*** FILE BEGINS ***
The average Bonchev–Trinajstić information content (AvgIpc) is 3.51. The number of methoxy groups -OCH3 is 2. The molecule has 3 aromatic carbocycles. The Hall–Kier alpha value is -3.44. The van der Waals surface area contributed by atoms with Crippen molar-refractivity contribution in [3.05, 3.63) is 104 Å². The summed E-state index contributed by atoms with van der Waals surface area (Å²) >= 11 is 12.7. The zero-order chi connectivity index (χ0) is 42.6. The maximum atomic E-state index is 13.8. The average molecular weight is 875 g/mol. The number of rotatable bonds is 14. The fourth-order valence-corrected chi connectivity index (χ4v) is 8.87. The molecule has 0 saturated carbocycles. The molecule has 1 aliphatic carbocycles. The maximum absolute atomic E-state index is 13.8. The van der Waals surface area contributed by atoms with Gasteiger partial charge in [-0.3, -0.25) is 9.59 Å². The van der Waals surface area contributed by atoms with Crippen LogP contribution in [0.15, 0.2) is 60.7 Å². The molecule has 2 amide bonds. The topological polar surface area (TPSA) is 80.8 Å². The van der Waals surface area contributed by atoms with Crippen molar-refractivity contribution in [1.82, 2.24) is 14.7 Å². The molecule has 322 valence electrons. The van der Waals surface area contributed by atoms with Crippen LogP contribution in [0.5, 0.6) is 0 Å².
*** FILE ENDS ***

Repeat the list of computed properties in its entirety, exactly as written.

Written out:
The average Bonchev–Trinajstić information content (AvgIpc) is 3.51. The number of methoxy groups -OCH3 is 2. The molecule has 3 aromatic carbocycles. The Hall–Kier alpha value is -3.44. The van der Waals surface area contributed by atoms with Crippen molar-refractivity contribution in [3.05, 3.63) is 104 Å². The summed E-state index contributed by atoms with van der Waals surface area (Å²) >= 11 is 12.7. The zero-order chi connectivity index (χ0) is 42.6. The maximum atomic E-state index is 13.8. The average molecular weight is 875 g/mol. The number of rotatable bonds is 14. The fourth-order valence-corrected chi connectivity index (χ4v) is 8.87. The molecule has 0 saturated carbocycles. The molecule has 1 aliphatic carbocycles. The maximum absolute atomic E-state index is 13.8. The van der Waals surface area contributed by atoms with Gasteiger partial charge in [-0.3, -0.25) is 9.59 Å². The van der Waals surface area contributed by atoms with Crippen LogP contribution in [0.15, 0.2) is 60.7 Å². The molecule has 2 amide bonds. The topological polar surface area (TPSA) is 80.8 Å². The van der Waals surface area contributed by atoms with Crippen molar-refractivity contribution in [1.82, 2.24) is 14.7 Å². The molecule has 322 valence electrons. The van der Waals surface area contributed by atoms with Crippen LogP contribution in [0.5, 0.6) is 0 Å².